What every parent needs to know about Trump’s choice for Education secretary
Photo: AP Photo/Carolyn Kaster
Betsy DeVos, 58, is President-elect Donald Trump’s pick for Secretary of Education, and wife of Orlando Magic owner Dick DeVos, whose father founded Amway.

Trump on Wednesday announced his intention to appoint DeVos after former Washington, D.C., schools chancellor Michelle Rhee stepped aside.

Aside from being a wife and wealthy donor to Republican campaigns, DeVos is perhaps best known as chairwoman of the American Federation for Children (AFC), a group that promotes charter schools, and pushes for what has become known as “school choice,” but is labeled by critics “privatization.”

DeVos calls this movement an attempt to “empower” parents to find good schools for their children, whether they be traditional public schools in other neighborhoods, charter schools, virtual schools or private institutions.

“Betsy DeVos is a brilliant and passionate education advocate,” Trump said Wednesday in a statement. “Under her leadership, we will reform the U.S. education system and break the bureaucracy that is holding our children back so that we can deliver world-class education and school choice to all families.”

DeVos and her husband have been proponents of “school choice” in their home state of Michigan for more than a decade, according to the Detroit News:

“In 2000, Betsy and Dick DeVos funded an unsuccessful statewide ballot initiative to amend the state Constitution to allow tax dollars to be used for private school tuition through education vouchers. They have since advocated for school vouchers in other states.”

DeVos also worked with Jeb Bush’s efforts to support Common Core, the education standards which heat first endorsed and then flip-flopped to oppose during his failed bid for the White House. That connection got her blasted, along with Rhee and other potential appointees, by the right-wing religious conservative organization, the American Family Association, in a report in Breitbart earlier this week.

“Have organizations that I have been a part of supported Common Core?” DeVos wrote on her website, apparently in response. “Of course. But that’s not my position. Sometimes it’s not just students who need to do their homework.”

Trump called Common Core a “disaster” and proposes making the current national standard curriculum “local.” The AFA’s stance on school choice does align with DeVos: “School choice is a must in order to have a thriving education system in communities across the country,” the group said in a statement.

There’s been no statement on whether DeVos will continue the current policy directing schools to allow transgender students to use bathroom and locker room facilities matching their gender identity.

School unions and other education leaders sounded alarms about the appointment of DeVos:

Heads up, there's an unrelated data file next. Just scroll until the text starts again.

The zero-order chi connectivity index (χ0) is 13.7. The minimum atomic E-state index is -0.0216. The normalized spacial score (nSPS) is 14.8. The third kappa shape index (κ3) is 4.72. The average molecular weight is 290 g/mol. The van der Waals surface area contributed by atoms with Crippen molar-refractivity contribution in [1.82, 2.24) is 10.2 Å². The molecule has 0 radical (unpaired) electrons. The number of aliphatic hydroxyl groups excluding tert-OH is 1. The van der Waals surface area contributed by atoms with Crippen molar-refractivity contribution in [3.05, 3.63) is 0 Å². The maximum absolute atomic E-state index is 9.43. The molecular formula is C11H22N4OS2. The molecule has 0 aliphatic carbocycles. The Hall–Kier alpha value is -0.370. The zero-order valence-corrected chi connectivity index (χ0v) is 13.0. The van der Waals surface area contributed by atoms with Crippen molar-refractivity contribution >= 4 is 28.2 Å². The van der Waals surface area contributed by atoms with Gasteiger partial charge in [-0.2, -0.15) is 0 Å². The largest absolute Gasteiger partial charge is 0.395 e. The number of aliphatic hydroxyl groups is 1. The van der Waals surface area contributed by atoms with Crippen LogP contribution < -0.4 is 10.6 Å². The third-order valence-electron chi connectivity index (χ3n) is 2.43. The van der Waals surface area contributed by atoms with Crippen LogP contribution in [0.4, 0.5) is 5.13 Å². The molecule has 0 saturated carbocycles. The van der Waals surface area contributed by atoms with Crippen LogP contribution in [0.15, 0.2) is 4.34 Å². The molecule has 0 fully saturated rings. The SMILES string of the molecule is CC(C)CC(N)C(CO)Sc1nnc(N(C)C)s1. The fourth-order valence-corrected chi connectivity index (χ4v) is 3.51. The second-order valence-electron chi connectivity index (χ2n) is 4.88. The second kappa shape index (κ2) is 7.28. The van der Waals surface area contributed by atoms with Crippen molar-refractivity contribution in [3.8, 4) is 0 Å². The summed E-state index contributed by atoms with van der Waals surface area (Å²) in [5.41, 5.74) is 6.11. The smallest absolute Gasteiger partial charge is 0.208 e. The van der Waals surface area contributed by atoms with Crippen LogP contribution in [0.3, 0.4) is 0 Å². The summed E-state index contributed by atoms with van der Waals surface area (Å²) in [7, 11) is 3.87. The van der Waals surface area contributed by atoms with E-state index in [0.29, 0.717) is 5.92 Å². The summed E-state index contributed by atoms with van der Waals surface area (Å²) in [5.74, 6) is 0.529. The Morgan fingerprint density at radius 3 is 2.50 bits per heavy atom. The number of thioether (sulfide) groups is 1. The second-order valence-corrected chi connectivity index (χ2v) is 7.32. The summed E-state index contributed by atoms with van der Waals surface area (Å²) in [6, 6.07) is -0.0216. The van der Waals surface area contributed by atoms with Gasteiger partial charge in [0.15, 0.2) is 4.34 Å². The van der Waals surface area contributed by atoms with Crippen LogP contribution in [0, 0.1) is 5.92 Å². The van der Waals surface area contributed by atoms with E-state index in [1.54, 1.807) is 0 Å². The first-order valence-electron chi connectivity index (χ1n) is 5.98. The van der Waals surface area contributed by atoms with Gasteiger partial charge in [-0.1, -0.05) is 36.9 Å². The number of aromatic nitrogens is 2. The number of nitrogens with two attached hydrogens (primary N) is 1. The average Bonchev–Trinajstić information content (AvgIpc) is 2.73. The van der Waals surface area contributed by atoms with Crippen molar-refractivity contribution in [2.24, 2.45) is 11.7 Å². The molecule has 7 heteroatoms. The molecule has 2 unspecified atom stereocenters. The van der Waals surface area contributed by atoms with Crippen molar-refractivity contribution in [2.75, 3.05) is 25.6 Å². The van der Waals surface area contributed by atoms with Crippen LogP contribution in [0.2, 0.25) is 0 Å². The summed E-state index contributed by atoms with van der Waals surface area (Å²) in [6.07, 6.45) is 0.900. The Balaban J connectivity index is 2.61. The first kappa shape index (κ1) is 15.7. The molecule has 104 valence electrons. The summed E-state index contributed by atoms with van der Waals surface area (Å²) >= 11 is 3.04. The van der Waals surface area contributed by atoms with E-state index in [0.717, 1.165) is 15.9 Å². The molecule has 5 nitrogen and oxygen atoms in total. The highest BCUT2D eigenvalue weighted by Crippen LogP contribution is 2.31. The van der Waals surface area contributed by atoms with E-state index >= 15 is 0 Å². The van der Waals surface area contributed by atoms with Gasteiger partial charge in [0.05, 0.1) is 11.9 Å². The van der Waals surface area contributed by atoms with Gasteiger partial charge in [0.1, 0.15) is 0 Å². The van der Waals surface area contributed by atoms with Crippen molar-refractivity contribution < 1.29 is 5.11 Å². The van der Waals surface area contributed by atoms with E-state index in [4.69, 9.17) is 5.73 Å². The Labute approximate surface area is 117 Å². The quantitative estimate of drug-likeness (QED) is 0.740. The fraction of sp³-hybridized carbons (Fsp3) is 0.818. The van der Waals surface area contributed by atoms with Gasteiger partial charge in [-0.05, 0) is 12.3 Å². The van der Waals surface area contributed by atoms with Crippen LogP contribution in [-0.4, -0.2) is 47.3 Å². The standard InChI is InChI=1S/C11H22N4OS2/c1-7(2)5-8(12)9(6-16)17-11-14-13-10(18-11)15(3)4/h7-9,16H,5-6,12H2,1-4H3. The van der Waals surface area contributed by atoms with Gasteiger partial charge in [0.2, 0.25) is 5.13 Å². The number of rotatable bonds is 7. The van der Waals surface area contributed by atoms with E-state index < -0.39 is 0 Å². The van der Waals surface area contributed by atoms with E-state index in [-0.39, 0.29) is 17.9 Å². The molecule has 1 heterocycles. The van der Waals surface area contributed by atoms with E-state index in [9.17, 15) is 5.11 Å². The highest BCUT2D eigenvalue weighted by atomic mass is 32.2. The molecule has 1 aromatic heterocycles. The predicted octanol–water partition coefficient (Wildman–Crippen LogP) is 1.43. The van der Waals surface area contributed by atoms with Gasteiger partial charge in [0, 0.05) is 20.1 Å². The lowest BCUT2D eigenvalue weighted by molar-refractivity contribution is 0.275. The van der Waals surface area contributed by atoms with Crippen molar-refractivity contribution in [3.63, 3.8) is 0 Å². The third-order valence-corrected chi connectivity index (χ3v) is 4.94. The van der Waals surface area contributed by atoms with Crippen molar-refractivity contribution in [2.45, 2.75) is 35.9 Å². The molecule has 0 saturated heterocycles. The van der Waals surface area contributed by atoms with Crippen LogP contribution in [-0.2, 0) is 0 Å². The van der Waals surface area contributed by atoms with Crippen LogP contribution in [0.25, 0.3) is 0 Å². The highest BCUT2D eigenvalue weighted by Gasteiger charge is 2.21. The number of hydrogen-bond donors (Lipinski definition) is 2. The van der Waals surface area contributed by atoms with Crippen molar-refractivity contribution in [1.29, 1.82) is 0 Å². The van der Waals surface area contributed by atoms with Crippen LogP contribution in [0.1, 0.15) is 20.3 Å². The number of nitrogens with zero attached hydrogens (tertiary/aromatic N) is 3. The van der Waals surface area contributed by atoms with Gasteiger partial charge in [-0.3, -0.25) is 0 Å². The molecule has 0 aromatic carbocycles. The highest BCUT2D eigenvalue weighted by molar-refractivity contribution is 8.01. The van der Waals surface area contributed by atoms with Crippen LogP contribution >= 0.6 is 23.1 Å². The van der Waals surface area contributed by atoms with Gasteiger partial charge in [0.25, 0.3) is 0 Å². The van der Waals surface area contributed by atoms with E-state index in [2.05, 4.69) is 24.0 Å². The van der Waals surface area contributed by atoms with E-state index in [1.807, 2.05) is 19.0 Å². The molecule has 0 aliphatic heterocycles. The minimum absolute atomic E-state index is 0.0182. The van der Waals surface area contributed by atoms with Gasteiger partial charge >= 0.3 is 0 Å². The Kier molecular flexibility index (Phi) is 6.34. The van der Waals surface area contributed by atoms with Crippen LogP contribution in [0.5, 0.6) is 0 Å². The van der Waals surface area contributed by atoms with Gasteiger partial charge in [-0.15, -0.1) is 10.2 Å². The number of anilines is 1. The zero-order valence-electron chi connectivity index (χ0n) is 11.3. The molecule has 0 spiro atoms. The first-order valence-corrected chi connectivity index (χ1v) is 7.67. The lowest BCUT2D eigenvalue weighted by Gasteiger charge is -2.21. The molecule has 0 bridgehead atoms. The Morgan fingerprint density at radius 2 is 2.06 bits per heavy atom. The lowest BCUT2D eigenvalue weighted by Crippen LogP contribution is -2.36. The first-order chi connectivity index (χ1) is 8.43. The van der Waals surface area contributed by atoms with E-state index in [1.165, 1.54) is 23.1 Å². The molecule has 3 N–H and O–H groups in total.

Lily Eskelsen García, president of the National Education Association, issued a statement to the Detroit News denouncing DeVos for doing more to undermine public education than support students:

“She has lobbied for failed schemes, like vouchers — which take away funding and local control from our public schools — to fund private schools at taxpayers’ expense. These schemes do nothing to help our most-vulnerable students while they ignore or exacerbate glaring opportunity gaps.

“By nominating Betsy DeVos, the Trump administration has demonstrated just how out of touch it is with what works best for students, parents, educators and communities.”

David Hecker, president of the American Federation of Teachers in Michigan, called Trump’s selection of DeVos “devastating for public education,” saying she has devoted her career to “undercutting” public education by advocating for private charter schools. He added that he felt “bad that now the remaining 49 states” which will, like Michigan, have its educational standards managed for profit.

“She wants her million and billionaire friends to profit off of childhood education,” Hecker told the paper.

And the closest billionaire DeVos knows is her father-in-law, Richard, founder of Amway fortune, with a personal fortune estimated at $4,9 billion by Forbes. 

In 2014, the Huffington Post nicknamed the elder DeVos, 90, the “NBA’s Homophobe Owner” after tracing almost $2 million in donations from his family to organizations opposed to gay marriage and same-sex marriage ban campaigns between 2004 and 2009.

Earlier this year DeVos and the Orlando Magic donated $500,000 to a nonprofit set up to help the families of the 49 people killed and 53 others injured in the June rampage at Pulse nightclub.

But that contribution came after the DeVos family financed campaigns to ban same-sex marriage and steered millions of dollars to right-wing organizations, records obtained by the New York Daily News showed.

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